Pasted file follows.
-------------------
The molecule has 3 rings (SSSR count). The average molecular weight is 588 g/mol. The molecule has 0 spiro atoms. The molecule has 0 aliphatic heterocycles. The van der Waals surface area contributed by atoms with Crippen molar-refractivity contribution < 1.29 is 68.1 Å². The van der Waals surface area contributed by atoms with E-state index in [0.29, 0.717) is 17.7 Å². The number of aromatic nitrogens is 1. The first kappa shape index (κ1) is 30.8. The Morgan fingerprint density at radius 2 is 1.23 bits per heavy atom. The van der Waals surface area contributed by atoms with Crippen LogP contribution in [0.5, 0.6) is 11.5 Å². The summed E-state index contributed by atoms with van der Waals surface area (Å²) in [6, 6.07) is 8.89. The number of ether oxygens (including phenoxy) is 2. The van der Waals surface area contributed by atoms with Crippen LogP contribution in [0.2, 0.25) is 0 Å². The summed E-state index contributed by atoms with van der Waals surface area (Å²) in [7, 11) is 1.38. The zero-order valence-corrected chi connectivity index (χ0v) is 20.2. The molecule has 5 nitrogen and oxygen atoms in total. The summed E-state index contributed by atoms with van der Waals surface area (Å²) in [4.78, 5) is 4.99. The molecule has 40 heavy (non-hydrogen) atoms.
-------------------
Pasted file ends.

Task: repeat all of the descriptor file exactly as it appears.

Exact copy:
The molecule has 3 rings (SSSR count). The average molecular weight is 588 g/mol. The molecule has 0 spiro atoms. The molecule has 0 aliphatic heterocycles. The van der Waals surface area contributed by atoms with Crippen molar-refractivity contribution < 1.29 is 68.1 Å². The van der Waals surface area contributed by atoms with E-state index in [0.29, 0.717) is 17.7 Å². The number of aromatic nitrogens is 1. The first kappa shape index (κ1) is 30.8. The Morgan fingerprint density at radius 2 is 1.23 bits per heavy atom. The van der Waals surface area contributed by atoms with Crippen LogP contribution in [0.5, 0.6) is 11.5 Å². The summed E-state index contributed by atoms with van der Waals surface area (Å²) in [6, 6.07) is 8.89. The number of ether oxygens (including phenoxy) is 2. The van der Waals surface area contributed by atoms with Crippen LogP contribution in [0.2, 0.25) is 0 Å². The summed E-state index contributed by atoms with van der Waals surface area (Å²) in [7, 11) is 1.38. The zero-order valence-corrected chi connectivity index (χ0v) is 20.2. The molecule has 5 nitrogen and oxygen atoms in total. The summed E-state index contributed by atoms with van der Waals surface area (Å²) in [4.78, 5) is 4.99. The molecule has 40 heavy (non-hydrogen) atoms.